By Pat Garofalo
Think Progress, The Wonk Room
Today, Fox News ran a segment on today’s minimum wage increase — which raises the minimum wage from $6.55 to $7.25 an hour — accompanied by a chyron stating “How The Hike Will Hurt.”
While not as egregious as Fox News, most media outlets today are presenting the minimum wage hike in a he said/she said manner, with workers happy to see an increase pitted against claims that the increase will result in lost jobs and higher unemployment.
For instance, USA Today wrote that “many already-struggling businesses face the burden of increased payroll costs,” while the Washington Post aired the grievances of the National Small Business Organization, which said that businesses will “have to make the difficult choice of going under or laying people off.”
But as Dean Baker pointed out, “there is little reason to believe that [the increase] will result in substantial job loss”:
The impact of a rise in the minimum wage on employment is one of the most heavily researched topics in economics. Virtually all of this research shows that it will have little or no impact on employment. It would have been useful if the news reports had mentioned this research instead of treating this topic as a he said/she said, implying that those who claim that it will lead to large rises in unemployment are on an equal footing with those who emphasize the benefits to low wage earners.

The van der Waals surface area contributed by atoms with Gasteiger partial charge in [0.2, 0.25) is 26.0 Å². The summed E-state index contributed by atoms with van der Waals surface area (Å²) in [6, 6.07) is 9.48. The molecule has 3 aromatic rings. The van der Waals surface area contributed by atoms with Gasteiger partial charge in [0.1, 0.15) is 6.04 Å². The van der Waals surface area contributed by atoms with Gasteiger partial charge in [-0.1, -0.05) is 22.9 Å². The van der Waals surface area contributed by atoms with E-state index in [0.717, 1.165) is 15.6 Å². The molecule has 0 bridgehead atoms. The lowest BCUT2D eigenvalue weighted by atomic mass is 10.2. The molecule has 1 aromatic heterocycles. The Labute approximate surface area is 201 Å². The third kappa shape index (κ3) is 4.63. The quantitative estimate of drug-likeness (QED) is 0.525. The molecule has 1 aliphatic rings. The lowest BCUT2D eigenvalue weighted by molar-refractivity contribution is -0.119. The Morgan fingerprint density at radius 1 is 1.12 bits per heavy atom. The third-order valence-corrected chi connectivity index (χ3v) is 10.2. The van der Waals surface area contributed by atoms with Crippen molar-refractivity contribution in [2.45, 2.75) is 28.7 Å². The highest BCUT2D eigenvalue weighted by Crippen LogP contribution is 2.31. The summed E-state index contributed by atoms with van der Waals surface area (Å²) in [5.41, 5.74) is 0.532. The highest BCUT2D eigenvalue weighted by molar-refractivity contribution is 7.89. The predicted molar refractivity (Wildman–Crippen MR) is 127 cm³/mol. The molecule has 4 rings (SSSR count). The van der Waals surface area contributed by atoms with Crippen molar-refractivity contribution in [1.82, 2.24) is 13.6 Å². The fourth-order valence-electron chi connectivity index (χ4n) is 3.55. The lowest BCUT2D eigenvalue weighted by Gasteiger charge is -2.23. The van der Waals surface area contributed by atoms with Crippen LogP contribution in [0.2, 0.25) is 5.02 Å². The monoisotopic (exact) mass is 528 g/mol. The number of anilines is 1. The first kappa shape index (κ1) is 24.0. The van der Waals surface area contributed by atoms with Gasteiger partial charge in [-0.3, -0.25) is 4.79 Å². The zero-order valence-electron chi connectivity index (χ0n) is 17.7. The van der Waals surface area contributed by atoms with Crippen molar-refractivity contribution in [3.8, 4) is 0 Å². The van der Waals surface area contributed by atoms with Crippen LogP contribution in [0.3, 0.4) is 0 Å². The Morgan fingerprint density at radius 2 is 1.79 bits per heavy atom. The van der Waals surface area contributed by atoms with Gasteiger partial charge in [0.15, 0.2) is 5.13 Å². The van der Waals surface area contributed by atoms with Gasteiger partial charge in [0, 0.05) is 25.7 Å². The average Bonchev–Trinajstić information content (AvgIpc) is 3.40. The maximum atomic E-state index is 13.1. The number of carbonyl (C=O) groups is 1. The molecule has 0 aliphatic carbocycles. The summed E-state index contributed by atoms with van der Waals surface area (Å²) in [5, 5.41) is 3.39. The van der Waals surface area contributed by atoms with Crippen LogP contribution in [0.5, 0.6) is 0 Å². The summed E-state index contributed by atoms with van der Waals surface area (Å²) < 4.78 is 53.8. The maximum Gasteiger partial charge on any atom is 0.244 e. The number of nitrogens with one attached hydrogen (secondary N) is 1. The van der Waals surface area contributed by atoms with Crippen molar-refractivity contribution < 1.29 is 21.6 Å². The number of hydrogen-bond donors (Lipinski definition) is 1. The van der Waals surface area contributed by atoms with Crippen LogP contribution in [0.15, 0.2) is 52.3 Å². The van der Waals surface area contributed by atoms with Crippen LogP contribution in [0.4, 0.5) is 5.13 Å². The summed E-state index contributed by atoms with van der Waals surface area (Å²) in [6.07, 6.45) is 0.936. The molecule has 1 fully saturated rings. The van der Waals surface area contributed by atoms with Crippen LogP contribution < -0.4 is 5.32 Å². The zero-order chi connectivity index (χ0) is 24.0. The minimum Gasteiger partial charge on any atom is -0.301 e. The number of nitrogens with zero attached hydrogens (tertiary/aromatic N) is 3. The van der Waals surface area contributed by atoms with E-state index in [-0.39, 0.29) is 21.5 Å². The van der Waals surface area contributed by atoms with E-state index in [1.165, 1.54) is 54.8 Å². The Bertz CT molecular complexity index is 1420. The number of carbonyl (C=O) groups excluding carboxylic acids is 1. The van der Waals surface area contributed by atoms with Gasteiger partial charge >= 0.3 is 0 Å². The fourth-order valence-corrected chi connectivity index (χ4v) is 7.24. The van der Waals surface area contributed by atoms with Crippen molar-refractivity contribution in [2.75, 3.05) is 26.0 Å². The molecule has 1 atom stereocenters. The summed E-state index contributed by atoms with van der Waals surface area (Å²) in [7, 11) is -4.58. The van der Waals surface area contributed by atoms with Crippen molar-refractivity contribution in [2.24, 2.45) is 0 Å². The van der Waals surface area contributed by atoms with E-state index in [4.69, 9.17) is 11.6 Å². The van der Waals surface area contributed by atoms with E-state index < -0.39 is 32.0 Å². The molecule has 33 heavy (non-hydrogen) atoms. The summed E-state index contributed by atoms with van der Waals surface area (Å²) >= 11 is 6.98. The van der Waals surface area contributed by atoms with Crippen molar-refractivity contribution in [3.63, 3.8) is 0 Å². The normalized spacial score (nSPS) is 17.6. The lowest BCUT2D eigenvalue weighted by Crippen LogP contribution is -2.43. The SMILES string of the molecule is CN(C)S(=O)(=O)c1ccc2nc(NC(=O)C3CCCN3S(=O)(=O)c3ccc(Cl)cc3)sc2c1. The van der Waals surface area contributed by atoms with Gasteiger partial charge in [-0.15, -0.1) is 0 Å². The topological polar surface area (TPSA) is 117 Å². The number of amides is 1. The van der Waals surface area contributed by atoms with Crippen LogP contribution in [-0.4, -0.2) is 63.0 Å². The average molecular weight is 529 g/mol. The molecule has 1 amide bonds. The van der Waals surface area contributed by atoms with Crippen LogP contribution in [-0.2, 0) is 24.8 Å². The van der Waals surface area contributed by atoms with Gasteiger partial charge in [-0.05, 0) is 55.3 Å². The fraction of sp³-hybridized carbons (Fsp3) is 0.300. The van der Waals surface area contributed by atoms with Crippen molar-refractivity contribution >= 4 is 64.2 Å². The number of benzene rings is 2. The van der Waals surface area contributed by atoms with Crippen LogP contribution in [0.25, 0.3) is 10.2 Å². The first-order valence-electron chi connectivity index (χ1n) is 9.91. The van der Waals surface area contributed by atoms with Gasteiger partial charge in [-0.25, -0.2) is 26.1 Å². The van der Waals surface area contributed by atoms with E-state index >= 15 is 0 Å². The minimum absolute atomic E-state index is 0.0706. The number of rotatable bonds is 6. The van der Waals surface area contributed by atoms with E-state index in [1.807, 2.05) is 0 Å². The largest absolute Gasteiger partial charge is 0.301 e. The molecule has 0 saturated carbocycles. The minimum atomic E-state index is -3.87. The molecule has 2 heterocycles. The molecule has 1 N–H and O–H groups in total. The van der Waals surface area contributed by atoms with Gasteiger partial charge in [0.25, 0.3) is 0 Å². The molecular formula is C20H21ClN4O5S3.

Indeed, those claiming that the increase will cost jobs are looking at the situation only from the supply side — higher costs to business inevitably means job loss. However, the minimum wage increase is going to provide vitally needed stimulus in a weak economy, putting money directly into the pockets of low-wage workers most apt to spend it, causing increased demand, which is good for business.
The wage increase will amount to $28 per week for a full time minimum wage worker, and will affect about 2.8 million workers. Due to the increase, there will be “a $5.5 billion increase in spending at home — money that will increase business income and create new jobs.”
It would actually take a minimum wage of $9.92 to match the buying power of the minimum wage in 1968. As McClatchy’s Holly Sklar pointed out, “in today’s dollars, the 1968 hourly minimum wage adds up to $20,634 a year working full time. The new federal minimum wage of $7.25 comes to just $15,080. That’s $5,554 in lost wages.” And the first federal minimum wage was actually enacted in 1938, when one in five workers was unemployed (compared to today’s 9.5 percent unemployment rate).
Many business owners from across the country actually support the increase. As Richard Ketring, president of VHS Cleaning Services in Ashland, WI said, “when we raise the incomes of the lowest paid employees the money is immediately spent and flows instantly into the economy…I support the minimum wage increase not only because it is the right thing to do, but it is good for business.”
Copyright 2009 Think Progress
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